We know that a major earthquake is going to happen. It’s probably going to knock out our communications lines. Phones aren’t going to work, Wi-Fi is going to go down, first responders are not going to be able to get to people for quite some time. So it is beholden on all of us to make sure we can survive until help can get to us.

This interview was edited for length and clarity.

The US is Provoking the Shi’a Horn (Daniel 7:7)

The U.S. is pushing Iran into the arms of our enemies | Opinion

The United States has levied heavy sanctions against Iran, seriously damaging its economy. Iran’s President Hassan Rouhani recently said, “Today the country is facing the biggest pressure and economic sanctions in the past 40 years.”

Those same sanctions appear intended to threaten Tehran with regime change, put additional pressure on Iran’s 80 million people, drive wedges between us and our European allies and force Iran from the bargaining table. Longer term, they increase U.S. international isolation and reduce the power of the U.S. dollar and Treasury as instruments of world leadership.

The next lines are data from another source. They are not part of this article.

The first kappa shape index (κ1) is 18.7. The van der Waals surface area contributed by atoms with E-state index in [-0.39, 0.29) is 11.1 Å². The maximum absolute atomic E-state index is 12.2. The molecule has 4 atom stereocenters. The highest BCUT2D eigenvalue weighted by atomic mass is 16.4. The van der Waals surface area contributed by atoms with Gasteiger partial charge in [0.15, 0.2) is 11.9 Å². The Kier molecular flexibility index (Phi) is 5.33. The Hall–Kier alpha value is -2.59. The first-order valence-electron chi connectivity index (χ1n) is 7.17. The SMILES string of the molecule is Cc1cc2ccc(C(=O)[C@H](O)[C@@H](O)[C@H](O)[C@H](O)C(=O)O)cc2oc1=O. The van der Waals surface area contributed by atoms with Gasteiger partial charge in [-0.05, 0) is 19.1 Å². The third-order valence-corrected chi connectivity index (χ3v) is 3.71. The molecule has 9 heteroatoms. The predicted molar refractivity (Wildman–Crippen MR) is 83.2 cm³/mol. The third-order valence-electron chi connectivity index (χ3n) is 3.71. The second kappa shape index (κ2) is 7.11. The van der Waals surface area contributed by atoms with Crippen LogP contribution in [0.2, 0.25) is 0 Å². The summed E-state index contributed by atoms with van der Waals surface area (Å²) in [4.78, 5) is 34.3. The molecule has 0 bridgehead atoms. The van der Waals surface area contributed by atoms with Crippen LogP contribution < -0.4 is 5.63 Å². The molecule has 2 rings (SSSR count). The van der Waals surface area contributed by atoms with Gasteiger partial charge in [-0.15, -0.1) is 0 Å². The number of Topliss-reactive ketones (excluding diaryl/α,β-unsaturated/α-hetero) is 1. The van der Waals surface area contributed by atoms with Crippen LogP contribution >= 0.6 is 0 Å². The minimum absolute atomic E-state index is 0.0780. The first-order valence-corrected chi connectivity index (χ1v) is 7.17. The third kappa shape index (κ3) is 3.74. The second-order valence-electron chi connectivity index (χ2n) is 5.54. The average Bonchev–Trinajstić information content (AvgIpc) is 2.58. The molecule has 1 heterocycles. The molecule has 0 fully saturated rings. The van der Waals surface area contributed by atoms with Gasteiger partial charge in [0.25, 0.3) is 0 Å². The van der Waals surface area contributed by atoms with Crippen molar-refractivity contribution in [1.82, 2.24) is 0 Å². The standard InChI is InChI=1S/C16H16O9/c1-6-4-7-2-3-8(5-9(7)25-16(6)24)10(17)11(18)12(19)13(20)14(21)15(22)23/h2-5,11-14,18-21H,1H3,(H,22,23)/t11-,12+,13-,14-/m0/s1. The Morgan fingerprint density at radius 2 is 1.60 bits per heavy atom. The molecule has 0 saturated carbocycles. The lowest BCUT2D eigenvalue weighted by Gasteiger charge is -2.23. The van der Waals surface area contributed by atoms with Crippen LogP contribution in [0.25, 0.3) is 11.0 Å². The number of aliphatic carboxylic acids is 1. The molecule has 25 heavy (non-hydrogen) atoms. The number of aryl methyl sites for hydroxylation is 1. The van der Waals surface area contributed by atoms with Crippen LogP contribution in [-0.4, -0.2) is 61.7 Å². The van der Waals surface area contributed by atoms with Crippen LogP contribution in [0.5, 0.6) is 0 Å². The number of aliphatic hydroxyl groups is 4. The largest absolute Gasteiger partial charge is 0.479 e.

Sanctions are applied to impel an adversary to seek an agreement on a problem that threatens U.S. interests. U.S.-led sanctions against Iran eight years ago combined with oil price declines and mismanagement of Iran’s economy put its nuclear bomb program under stringent limits and unparalleled monitoring. The result showed an effective use of the sanctions tool.

The Trump administration has not spoken of the objectives of its sanctions. Secretary of State Mike Pompeo issued 13 unilateral demands to assure us that Iran will not make a nuclear weapon — a trenchant example of the perfect being the eternal enemy of the good. The president’s vague offer to talk about a “better” nuclear deal by throwing out the existing one is like buying a used car from a convicted carjacker.